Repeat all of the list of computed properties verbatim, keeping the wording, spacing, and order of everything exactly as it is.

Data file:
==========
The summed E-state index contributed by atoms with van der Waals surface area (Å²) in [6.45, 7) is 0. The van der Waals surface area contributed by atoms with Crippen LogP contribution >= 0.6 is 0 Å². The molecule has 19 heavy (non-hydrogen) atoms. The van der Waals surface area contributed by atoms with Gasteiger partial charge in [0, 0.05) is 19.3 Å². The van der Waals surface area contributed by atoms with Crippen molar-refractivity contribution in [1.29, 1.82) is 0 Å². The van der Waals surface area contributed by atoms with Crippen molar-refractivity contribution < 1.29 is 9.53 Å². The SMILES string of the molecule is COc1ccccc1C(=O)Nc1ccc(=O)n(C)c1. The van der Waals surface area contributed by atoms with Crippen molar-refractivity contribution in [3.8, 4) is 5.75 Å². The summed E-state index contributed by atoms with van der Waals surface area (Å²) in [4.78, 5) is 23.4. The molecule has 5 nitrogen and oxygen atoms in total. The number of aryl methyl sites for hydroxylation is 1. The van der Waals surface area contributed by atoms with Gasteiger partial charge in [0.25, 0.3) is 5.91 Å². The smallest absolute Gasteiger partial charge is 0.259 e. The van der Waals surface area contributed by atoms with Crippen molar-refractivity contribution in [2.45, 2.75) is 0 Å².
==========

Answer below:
The summed E-state index contributed by atoms with van der Waals surface area (Å²) in [6.45, 7) is 0. The van der Waals surface area contributed by atoms with Crippen LogP contribution >= 0.6 is 0 Å². The molecule has 19 heavy (non-hydrogen) atoms. The van der Waals surface area contributed by atoms with Gasteiger partial charge in [0, 0.05) is 19.3 Å². The van der Waals surface area contributed by atoms with Crippen molar-refractivity contribution in [1.29, 1.82) is 0 Å². The van der Waals surface area contributed by atoms with Crippen molar-refractivity contribution < 1.29 is 9.53 Å². The SMILES string of the molecule is COc1ccccc1C(=O)Nc1ccc(=O)n(C)c1. The van der Waals surface area contributed by atoms with Crippen molar-refractivity contribution in [3.8, 4) is 5.75 Å². The summed E-state index contributed by atoms with van der Waals surface area (Å²) in [4.78, 5) is 23.4. The molecule has 5 nitrogen and oxygen atoms in total. The number of aryl methyl sites for hydroxylation is 1. The van der Waals surface area contributed by atoms with Gasteiger partial charge in [0.25, 0.3) is 5.91 Å². The smallest absolute Gasteiger partial charge is 0.259 e. The van der Waals surface area contributed by atoms with Crippen molar-refractivity contribution in [2.45, 2.75) is 0 Å².